The Anti-Mullerian hormone is often regarded as a test which looks at the quality of eggs. Infact there is increasing evidence that AMH may not be a quality of eggs, but more a quality of numbers of small pre-antral follicles (small eggs in the ovary).
In earlier studies in the United States, the level of AMH did not prevent women from getting pregnant naturally. It seemed to be all age dependent. Age tends to be the most important factor. AMH does tell us about the number of eggs which remain, and its decline may tell us about how the ovaries’ eggs have started to decline. Other than that, except at very low levels, it does not seem to tell us hugely about what quality of eggs would be available.
There is no doubt that in IVF you require more numbers, and a low AMH may limit the number of eggs that may be available for IVF. A study published in 2019 in the RBM online looked at live birth rates in modified natural IVF, with women with very low AMH levels; 638 cycles were evaluated and there was no doubt that there was a weak correlation of AMH with live birth rates. Thus in this study, they used a modified natural cycle, where they added a small amount of FSH injections, an antagonist was added to block ovulation, and Indomethacin was given to lower the chance of eggs being released.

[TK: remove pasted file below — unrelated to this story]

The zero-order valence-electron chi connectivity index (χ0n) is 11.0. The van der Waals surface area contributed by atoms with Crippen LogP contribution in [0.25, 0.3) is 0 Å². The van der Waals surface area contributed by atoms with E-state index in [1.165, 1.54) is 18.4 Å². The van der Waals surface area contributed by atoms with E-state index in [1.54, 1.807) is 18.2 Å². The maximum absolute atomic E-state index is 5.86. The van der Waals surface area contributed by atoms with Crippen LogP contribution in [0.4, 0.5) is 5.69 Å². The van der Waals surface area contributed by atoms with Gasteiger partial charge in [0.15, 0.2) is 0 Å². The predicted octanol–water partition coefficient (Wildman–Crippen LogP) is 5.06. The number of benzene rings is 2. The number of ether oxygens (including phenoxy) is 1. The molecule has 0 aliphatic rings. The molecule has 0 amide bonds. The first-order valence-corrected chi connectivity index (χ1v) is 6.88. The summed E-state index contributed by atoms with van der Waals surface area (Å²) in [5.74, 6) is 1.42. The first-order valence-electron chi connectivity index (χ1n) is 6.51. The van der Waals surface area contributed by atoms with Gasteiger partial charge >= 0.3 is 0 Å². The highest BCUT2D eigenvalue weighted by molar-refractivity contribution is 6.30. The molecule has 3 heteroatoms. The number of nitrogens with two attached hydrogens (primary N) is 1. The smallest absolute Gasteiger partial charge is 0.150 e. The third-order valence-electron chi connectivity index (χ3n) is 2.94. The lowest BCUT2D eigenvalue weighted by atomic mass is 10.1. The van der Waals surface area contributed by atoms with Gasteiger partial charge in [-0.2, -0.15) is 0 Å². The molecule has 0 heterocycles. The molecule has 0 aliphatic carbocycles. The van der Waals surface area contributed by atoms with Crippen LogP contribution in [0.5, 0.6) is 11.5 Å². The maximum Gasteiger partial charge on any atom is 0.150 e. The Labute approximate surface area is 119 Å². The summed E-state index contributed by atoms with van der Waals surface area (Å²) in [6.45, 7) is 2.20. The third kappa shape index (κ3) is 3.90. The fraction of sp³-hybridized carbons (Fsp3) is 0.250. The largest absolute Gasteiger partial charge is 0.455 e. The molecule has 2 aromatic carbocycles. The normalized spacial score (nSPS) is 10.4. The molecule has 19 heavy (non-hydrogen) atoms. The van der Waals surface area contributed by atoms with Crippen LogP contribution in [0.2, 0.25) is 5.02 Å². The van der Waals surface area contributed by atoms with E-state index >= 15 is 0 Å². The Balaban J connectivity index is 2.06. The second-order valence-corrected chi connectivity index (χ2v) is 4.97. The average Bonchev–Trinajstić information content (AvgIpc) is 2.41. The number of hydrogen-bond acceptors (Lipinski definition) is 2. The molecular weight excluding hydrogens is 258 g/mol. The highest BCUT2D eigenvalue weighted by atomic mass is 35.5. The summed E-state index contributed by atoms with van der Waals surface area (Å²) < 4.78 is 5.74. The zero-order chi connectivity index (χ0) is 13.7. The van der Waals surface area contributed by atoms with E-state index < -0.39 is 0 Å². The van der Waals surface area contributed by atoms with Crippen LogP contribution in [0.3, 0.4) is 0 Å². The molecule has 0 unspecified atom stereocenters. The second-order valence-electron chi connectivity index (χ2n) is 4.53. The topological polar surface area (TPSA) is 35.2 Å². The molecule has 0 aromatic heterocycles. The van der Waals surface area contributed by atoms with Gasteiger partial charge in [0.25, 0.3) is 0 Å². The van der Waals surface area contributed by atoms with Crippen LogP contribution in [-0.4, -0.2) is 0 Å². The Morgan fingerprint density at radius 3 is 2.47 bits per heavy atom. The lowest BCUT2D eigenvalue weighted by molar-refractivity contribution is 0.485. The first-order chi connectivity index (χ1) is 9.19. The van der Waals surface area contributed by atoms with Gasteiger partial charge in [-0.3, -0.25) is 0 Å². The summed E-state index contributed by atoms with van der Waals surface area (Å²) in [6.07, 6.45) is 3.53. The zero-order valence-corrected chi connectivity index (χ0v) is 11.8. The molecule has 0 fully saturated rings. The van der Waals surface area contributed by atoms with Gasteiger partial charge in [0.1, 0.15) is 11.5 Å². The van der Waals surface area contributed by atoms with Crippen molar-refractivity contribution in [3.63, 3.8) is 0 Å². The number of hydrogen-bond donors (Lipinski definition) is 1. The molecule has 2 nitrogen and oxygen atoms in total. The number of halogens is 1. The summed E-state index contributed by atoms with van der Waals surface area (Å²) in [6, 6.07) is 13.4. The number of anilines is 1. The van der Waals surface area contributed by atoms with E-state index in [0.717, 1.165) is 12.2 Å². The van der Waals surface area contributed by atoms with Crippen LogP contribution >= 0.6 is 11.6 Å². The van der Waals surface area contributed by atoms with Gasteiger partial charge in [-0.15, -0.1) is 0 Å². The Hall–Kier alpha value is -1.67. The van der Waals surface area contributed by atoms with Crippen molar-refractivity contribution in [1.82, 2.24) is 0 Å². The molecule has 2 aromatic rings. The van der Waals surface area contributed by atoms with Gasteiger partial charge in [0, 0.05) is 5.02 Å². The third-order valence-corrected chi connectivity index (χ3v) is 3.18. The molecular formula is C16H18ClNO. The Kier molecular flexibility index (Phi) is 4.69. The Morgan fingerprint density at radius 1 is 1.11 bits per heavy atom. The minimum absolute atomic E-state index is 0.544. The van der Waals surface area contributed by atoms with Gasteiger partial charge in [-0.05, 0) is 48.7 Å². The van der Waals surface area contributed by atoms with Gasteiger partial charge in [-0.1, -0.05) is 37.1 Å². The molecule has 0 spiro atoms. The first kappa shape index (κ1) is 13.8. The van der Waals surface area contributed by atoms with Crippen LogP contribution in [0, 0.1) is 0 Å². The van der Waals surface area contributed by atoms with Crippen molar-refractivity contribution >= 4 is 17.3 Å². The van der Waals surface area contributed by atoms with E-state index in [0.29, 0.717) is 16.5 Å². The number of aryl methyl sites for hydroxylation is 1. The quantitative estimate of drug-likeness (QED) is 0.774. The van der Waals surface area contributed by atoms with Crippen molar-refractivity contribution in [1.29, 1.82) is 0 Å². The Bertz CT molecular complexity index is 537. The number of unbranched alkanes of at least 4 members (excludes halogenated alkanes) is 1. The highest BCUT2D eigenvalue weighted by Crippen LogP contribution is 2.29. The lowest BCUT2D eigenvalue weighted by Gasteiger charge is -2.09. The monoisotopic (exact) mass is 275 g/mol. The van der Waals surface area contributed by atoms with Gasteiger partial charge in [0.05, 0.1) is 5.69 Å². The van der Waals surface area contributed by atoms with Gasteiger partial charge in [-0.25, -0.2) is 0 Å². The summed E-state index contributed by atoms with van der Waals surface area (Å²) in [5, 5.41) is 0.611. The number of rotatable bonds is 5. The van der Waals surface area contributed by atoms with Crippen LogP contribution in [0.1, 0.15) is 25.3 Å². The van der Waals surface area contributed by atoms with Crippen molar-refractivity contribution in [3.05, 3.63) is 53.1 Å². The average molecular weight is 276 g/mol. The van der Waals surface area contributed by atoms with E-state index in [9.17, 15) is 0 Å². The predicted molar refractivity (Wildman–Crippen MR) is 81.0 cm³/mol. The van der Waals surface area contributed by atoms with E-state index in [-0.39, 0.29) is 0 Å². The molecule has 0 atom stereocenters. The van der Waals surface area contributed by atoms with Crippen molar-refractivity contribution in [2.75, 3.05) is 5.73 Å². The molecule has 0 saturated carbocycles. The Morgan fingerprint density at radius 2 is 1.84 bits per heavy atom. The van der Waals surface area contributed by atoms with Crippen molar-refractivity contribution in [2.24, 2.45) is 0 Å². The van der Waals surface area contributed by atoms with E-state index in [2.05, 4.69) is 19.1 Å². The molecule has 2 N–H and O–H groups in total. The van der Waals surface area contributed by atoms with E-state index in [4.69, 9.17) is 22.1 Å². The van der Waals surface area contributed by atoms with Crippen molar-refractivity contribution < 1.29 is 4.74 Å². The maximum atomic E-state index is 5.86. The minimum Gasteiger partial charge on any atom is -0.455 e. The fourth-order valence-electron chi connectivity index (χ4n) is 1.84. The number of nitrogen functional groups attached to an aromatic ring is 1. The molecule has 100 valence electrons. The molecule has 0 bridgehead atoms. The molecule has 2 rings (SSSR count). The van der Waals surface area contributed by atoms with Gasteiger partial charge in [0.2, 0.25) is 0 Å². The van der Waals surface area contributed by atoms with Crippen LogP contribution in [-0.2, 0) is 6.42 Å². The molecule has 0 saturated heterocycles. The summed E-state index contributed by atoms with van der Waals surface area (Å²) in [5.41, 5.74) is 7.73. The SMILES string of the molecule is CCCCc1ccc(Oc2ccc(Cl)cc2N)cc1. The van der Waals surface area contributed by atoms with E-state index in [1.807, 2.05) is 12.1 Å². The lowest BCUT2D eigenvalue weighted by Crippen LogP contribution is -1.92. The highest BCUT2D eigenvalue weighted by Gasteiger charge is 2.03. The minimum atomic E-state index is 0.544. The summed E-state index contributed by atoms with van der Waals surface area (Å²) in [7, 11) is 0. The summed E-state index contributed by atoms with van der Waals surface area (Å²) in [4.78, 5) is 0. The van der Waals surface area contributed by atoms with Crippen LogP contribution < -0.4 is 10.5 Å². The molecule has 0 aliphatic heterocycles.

They looked at the live birth rates per cycle and it was between 11.6 per cent for a very low AMH to 17 per cent for a high AMH, and with a normal AMH it was 12.6 per cent. Per transfer again, chances of pregnancy remain very much stable. Cancellation rates were almost similar in all the three cycles, thus while AMH concentrations were a reliable marker of mild and natural IVF, its role in achieving a pregnancy in a natural cycle is limited and at present we feel that it is still very early to label women with a very low AMH as being infertile and having a lower chance of pregnancy, while pregnancy seems to be age-related. Some women tend to have a slightly better antral follicular count and may stand a better chance of pregnancy.